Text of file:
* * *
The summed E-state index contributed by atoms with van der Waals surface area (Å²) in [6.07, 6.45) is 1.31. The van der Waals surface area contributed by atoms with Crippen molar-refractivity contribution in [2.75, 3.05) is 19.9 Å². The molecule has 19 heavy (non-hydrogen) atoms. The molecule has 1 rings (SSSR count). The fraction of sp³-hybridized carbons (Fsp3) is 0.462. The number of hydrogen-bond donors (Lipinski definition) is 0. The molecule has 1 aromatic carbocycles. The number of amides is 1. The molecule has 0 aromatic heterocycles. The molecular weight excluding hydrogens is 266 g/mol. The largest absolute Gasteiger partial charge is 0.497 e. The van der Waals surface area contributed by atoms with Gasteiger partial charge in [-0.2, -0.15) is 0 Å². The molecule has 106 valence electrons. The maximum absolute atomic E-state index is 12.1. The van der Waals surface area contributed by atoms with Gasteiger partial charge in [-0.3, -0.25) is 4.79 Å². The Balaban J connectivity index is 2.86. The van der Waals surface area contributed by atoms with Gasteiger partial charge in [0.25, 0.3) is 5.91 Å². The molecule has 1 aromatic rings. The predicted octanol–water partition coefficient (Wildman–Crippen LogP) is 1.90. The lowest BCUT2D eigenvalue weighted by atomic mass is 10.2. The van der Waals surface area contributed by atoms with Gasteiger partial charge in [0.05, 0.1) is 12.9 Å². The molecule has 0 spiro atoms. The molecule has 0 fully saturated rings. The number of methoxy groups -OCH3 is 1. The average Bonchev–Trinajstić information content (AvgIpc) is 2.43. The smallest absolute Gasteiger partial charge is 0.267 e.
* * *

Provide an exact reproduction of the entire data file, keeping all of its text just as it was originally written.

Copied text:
The summed E-state index contributed by atoms with van der Waals surface area (Å²) in [6.07, 6.45) is 1.31. The van der Waals surface area contributed by atoms with Crippen molar-refractivity contribution in [2.75, 3.05) is 19.9 Å². The molecule has 19 heavy (non-hydrogen) atoms. The molecule has 1 rings (SSSR count). The fraction of sp³-hybridized carbons (Fsp3) is 0.462. The number of hydrogen-bond donors (Lipinski definition) is 0. The molecule has 1 aromatic carbocycles. The number of amides is 1. The molecule has 0 aromatic heterocycles. The molecular weight excluding hydrogens is 266 g/mol. The largest absolute Gasteiger partial charge is 0.497 e. The van der Waals surface area contributed by atoms with Gasteiger partial charge in [-0.2, -0.15) is 0 Å². The molecule has 106 valence electrons. The maximum absolute atomic E-state index is 12.1. The van der Waals surface area contributed by atoms with Gasteiger partial charge in [-0.3, -0.25) is 4.79 Å². The Balaban J connectivity index is 2.86. The van der Waals surface area contributed by atoms with Gasteiger partial charge in [0.25, 0.3) is 5.91 Å². The molecule has 1 aromatic rings. The predicted octanol–water partition coefficient (Wildman–Crippen LogP) is 1.90. The lowest BCUT2D eigenvalue weighted by atomic mass is 10.2. The van der Waals surface area contributed by atoms with Gasteiger partial charge in [0.05, 0.1) is 12.9 Å². The molecule has 0 spiro atoms. The molecule has 0 fully saturated rings. The number of methoxy groups -OCH3 is 1. The average Bonchev–Trinajstić information content (AvgIpc) is 2.43. The smallest absolute Gasteiger partial charge is 0.267 e.